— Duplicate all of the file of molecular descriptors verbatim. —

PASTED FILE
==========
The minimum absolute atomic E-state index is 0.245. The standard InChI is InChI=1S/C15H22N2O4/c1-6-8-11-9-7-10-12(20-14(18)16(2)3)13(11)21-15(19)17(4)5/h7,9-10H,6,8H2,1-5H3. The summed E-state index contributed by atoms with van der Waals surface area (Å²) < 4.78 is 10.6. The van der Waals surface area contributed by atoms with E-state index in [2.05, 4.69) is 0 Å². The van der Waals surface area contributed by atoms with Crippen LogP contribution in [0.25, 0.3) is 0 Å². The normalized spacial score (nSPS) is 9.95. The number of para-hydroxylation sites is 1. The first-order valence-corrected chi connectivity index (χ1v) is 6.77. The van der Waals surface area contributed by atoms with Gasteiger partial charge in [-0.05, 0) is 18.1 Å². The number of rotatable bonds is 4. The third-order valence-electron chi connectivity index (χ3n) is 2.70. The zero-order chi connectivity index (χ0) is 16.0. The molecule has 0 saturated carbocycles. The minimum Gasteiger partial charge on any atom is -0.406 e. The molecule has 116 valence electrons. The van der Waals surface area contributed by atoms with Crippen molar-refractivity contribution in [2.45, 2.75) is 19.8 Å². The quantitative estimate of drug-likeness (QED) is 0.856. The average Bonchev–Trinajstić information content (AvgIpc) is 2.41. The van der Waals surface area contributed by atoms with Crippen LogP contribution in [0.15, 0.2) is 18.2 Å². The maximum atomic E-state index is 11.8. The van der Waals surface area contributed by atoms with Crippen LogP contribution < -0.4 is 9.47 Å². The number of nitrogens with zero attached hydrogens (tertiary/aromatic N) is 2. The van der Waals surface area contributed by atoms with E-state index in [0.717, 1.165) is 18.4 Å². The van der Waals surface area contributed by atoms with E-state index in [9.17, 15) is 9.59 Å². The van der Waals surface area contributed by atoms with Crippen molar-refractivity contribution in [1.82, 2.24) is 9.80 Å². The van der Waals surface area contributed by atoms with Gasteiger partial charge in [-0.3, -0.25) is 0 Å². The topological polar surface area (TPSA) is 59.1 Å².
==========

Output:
The minimum absolute atomic E-state index is 0.245. The standard InChI is InChI=1S/C15H22N2O4/c1-6-8-11-9-7-10-12(20-14(18)16(2)3)13(11)21-15(19)17(4)5/h7,9-10H,6,8H2,1-5H3. The summed E-state index contributed by atoms with van der Waals surface area (Å²) < 4.78 is 10.6. The van der Waals surface area contributed by atoms with E-state index in [2.05, 4.69) is 0 Å². The van der Waals surface area contributed by atoms with Crippen LogP contribution in [0.25, 0.3) is 0 Å². The normalized spacial score (nSPS) is 9.95. The number of para-hydroxylation sites is 1. The first-order valence-corrected chi connectivity index (χ1v) is 6.77. The van der Waals surface area contributed by atoms with Gasteiger partial charge in [-0.05, 0) is 18.1 Å². The number of rotatable bonds is 4. The third-order valence-electron chi connectivity index (χ3n) is 2.70. The zero-order chi connectivity index (χ0) is 16.0. The molecule has 0 saturated carbocycles. The minimum Gasteiger partial charge on any atom is -0.406 e. The molecule has 116 valence electrons. The van der Waals surface area contributed by atoms with Crippen molar-refractivity contribution in [2.45, 2.75) is 19.8 Å². The quantitative estimate of drug-likeness (QED) is 0.856. The average Bonchev–Trinajstić information content (AvgIpc) is 2.41. The van der Waals surface area contributed by atoms with Crippen LogP contribution in [0.15, 0.2) is 18.2 Å². The maximum atomic E-state index is 11.8. The van der Waals surface area contributed by atoms with Crippen LogP contribution < -0.4 is 9.47 Å². The number of nitrogens with zero attached hydrogens (tertiary/aromatic N) is 2. The van der Waals surface area contributed by atoms with E-state index in [0.717, 1.165) is 18.4 Å². The van der Waals surface area contributed by atoms with E-state index in [9.17, 15) is 9.59 Å². The van der Waals surface area contributed by atoms with Crippen molar-refractivity contribution in [1.82, 2.24) is 9.80 Å². The van der Waals surface area contributed by atoms with Gasteiger partial charge in [-0.3, -0.25) is 0 Å². The topological polar surface area (TPSA) is 59.1 Å².